my audience understands and forgives me. My last album, The Man I Want To Be, is really a love letter to my wife. I don’t really talk to anyone about her illness and I try to cope as best I can on my own. It is what it is and you just have to take care of your responsibilities. A lot of people would have put their wife or husband in a home, but that never crossed my mind. But I do miss my wife, our communication,’ he says. ‘It’s lonely at times without her.’
It was love at first sight when the couple met in 1956 at the Palais de Danse in Leicester, where Engelbert grew up (he was born in Madras, India, and moved to Britain aged 11). Just 20 years of age and then plain old Arnold Dorsey, he was trying to make a name for himself as a singer. The couple married in 1964 and, a year later, he teamed up with manager Gordon Mills, who also managed Tom Jones. Mills convinced young Arnold Dorsey to change his name to the much more memorable Engelbert Humperdinck and success shortly followed.
He had a No 1 hit in 1967 with Release Me – notable for spending 56 weeks in the charts and for being the song that prevented The Beatles from attaining their 12th consecutive charttopper with double A-side Penny Lane/ Strawberry Fields Forever – and the couple went from living in a tiny flat in London’s Hammersmith to having a Beatle as their neighbour in a luxurious enclave in Surrey. ‘We had a dog named Cheb,’ he says, ‘and he used to go down to John Lennon’s house and steal the bread from his doorstep. John would shout out, “Tell that Humperdinck to get his bloody dog tied up!”’
Elvis was a friend (he even copied Engelbert’s sideburns), as was Dean Martin, who used to rent Engelbert’s Las Vegas home when he was away. ‘I’d come back to the house and find cigarette burns on the furniture,’ he says, ‘ but I never said anything because I adored the man.’
While Engelbert continued to enjoy huge worldwide success, by the late 1970s he had severed ties with Gordon Mills. He now refers to the move as, ‘the worst business decision I ever made, because I didn’t realise I had to give up all my possessions in the company and basically start from scratch again – his lawyers bamboozled me quite a lot’. It also led to a decadeslong feud between Engelbert and Tom Jones, who, says Engelbert, never really forgave him for not staying with Mills. ‘But I’m still here, still working. My walls are covered in gold and platinum albums and maybe it’s because of the amount of albums I’ve sold that he’s got a bee in his bonnet about me. Because,’ he says with a grin, ‘I’ve sold double what he’s sold!’
When Tom Jones’s wife of 59 years, Linda, died of cancer two years ago, did Engelbert get in touch? ‘Oh yes, I sent my condolences,’ he says, ‘but I never got a reciprocation. But that’s OK. I played my part. And I would shake his hand in a heartbeat. It was so sad when Linda died as she was a lovely girl. She was a very dear friend of my wife too. Tom likes my wife and my family – he just doesn’t get along with me and I don’t know why because I tried to make up with him many times. I hate holding grudges.’
The froideur between the two men exists despite, or perhaps because of, them having more in common than they care to acknowledge: those magnificent voices, the longevity of their careers and, of course, their fondness for women. Neither has made a secret of the fact that they haven’t always been faithful in their marriages (Engelbert once claimed he’d had ‘more paternity suits than casual suits’) and as he says now, ‘You think the grass is going to be greener, but you find it’s not. I think it’s because you only live one life and want to try things out, so you do. Yes, I hurt my wife, but my true love has always been where it began.’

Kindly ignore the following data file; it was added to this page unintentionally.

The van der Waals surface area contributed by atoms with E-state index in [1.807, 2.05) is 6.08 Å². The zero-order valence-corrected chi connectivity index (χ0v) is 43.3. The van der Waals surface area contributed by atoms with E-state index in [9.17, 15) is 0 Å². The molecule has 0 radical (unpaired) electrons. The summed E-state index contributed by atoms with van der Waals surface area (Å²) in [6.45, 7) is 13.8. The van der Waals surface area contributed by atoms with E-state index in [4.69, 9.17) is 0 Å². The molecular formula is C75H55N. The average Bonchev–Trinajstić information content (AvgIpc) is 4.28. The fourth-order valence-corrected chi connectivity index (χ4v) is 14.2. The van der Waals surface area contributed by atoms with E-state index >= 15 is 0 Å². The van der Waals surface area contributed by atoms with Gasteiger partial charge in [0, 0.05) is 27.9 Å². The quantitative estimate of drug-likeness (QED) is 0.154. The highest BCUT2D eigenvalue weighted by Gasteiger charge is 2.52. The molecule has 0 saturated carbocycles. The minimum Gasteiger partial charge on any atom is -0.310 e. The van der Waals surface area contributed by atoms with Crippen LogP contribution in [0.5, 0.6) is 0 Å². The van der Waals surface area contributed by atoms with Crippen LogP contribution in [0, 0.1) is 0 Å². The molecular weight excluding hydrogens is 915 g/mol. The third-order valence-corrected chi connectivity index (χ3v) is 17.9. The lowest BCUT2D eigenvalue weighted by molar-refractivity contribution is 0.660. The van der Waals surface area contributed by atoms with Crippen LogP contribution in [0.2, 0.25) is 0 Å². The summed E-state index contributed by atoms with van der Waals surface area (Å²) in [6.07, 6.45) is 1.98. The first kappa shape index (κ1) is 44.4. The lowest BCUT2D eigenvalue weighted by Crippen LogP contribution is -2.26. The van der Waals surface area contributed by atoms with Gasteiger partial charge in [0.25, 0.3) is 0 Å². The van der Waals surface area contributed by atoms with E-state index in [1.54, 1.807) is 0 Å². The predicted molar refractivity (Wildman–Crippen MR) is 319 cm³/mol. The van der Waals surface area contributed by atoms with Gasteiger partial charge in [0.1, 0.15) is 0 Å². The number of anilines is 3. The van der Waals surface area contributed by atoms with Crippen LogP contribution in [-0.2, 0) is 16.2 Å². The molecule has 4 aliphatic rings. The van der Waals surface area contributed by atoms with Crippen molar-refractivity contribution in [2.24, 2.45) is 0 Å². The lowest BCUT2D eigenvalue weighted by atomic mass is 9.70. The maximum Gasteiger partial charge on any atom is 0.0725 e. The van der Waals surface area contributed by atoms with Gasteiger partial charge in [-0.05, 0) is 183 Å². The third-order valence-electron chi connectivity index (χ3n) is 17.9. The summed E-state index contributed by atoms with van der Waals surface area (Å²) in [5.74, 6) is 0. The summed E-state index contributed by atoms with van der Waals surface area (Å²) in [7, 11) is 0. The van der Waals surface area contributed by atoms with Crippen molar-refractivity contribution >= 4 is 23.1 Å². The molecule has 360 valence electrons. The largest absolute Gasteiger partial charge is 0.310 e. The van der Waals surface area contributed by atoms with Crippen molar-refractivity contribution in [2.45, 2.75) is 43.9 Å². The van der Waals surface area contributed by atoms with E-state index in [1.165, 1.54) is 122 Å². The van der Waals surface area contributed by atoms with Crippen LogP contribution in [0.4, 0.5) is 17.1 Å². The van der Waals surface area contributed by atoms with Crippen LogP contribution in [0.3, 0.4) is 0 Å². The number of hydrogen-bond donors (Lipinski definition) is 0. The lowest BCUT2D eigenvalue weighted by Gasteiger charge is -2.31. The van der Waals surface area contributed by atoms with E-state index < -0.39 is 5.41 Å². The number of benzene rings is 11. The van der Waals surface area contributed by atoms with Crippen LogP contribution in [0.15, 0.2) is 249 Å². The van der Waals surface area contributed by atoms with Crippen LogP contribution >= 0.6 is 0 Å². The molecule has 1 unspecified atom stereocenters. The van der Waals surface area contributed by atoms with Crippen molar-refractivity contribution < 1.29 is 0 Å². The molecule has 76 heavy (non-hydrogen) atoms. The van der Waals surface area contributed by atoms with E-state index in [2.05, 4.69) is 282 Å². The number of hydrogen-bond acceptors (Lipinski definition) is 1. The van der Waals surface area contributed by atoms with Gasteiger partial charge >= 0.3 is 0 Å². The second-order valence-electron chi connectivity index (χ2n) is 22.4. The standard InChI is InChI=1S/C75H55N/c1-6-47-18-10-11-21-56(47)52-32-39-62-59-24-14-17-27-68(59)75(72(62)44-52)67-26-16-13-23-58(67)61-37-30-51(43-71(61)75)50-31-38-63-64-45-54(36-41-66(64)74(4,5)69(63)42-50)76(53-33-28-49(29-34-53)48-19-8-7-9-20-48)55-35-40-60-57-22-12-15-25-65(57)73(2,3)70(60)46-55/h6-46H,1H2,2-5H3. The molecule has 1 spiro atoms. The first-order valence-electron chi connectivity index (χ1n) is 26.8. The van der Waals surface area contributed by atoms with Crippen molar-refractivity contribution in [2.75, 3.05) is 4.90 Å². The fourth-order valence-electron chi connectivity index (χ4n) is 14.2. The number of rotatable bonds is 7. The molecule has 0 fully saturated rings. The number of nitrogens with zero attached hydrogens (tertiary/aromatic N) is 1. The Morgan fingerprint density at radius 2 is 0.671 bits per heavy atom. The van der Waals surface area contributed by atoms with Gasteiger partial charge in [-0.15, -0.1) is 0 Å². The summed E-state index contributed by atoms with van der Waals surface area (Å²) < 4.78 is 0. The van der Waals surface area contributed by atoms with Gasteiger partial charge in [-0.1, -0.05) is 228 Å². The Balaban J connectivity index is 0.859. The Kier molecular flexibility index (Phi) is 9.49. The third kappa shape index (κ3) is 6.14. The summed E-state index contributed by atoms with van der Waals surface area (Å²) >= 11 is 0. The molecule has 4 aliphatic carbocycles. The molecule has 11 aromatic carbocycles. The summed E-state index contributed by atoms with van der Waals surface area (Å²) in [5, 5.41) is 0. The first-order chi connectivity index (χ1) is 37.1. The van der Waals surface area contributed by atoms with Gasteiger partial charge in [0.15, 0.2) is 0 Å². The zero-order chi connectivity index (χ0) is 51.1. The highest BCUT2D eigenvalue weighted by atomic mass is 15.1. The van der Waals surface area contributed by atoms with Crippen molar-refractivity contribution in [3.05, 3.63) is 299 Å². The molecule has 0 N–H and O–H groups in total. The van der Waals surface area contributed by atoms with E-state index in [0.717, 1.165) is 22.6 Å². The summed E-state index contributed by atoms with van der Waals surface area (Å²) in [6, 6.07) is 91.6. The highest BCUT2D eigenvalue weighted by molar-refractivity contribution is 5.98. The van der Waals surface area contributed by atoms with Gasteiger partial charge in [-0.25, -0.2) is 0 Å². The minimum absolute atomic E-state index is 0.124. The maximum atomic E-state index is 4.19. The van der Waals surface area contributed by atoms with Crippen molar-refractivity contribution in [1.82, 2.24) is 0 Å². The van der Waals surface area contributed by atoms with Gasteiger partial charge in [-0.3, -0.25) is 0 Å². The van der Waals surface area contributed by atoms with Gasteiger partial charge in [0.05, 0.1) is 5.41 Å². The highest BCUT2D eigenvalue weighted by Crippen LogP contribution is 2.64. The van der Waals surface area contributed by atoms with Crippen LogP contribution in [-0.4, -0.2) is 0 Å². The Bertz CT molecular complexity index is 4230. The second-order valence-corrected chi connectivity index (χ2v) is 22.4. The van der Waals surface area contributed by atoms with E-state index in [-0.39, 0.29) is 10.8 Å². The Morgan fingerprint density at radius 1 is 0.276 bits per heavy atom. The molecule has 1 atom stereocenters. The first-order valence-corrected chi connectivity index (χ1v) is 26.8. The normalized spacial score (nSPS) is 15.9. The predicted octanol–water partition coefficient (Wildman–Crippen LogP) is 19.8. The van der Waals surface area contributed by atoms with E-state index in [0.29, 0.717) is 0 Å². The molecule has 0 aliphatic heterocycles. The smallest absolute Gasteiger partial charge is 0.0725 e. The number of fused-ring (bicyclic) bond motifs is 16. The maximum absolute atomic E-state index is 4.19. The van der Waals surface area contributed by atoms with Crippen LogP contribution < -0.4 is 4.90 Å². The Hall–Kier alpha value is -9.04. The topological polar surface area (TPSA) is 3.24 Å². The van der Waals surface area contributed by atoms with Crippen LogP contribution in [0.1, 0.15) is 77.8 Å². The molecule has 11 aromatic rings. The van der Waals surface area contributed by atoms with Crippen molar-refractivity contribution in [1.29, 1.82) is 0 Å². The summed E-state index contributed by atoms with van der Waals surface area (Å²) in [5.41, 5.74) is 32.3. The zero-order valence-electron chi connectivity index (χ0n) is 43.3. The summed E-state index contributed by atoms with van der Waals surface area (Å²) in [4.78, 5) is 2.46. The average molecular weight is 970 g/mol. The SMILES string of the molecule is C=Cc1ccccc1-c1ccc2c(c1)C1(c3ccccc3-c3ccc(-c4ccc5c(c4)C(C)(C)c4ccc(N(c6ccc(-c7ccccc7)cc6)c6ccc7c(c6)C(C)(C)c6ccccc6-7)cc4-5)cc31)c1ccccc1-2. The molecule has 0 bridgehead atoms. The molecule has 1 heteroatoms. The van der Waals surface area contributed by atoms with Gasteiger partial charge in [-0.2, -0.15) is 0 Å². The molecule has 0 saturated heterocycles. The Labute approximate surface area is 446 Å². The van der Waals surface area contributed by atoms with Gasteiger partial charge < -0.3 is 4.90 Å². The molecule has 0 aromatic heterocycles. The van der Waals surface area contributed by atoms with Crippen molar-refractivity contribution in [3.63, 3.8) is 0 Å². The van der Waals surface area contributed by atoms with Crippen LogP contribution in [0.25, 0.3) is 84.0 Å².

He admits that he was never confident about his looks. ‘I was very unsure of myself when I was young and an ugly little beggar with protrud- ing teeth, so I used to lie on them at night to try to straighten them’, and concedes he was, ‘flattered by all the attention I got from women. There have been temptations along the way, and if you’re in this business you’re expected to get that sort of thing happening. But I’m living a very happy and contented life now.’ Does he still get women throwing their underwear at him on stage? ‘Sometimes. And it was wonderful when it used to happen,’ he admits. ‘I used to have truckloads of them, and after the show I’d give them to memorabilia museums.’
His fan base is still considerable, although it perhaps doesn’t include the voting panel of the Eurovision Song Contest, who placed him second last in the 2012 competition – something that still slightly rankles. ‘Half the performers were not professional,’ he says, ‘and one act was cooking on stage’. The Russian entry featured six singing grannies who opened their performance by sticking some bread in an oven; they came second. ‘But I was proud to represent my country.’
He still tours, but admits he finds it difficult, ‘because I don’t like to leave my wife. As soon as I get to the airport, I’ll call home and ask, “H ow’s my baby?”, and when I get to the other end I’ll call again. I miss taking her to the shows – she used to come until a couple of years ago. But she’ll be back. We still have a home in Leicester and I’m hoping my wife will be more capable of travelling next year so that we can spend next Christmas in England.’
It’s a festive time that’s always been important to Engelbert and his latest album, Warmest Christmas Wishes, will be his first Yuletide offering in four decades. Featuring classics such as Silent Night and White Christmas, as well as hits such as Chris Rea’s Driving Home For Christmas and his pal Gilbert O’Sullivan’s Christmas Song, it is proof that Engelbert’s honeyed vocals, like the man himself, are still going very strong.
Interview over, he shows me into the dining room and offers me ‘some moonshine a friend made for me’ – it almost takes my head off, but has no discernible effect on The Hump, who’s clearly made of sturdy stuff. ‘Oh, I am,’ he says. ‘People always ask me when I’m going to retire, and I say, “What for?” As long as I have a career and a following, why should I stop? The best feeling I get is when I walk on stage. And,’ he adds, ‘I’ll keep going until God calls me.’
‘To straighten my teeth I would lie on them at night’
Engelbert and Patricia in 1968, with children Louise and Jason
Duetting with Tom Jones in 1969
The couple in 2012 and (inset below) with son Scott, his wife Jo and their children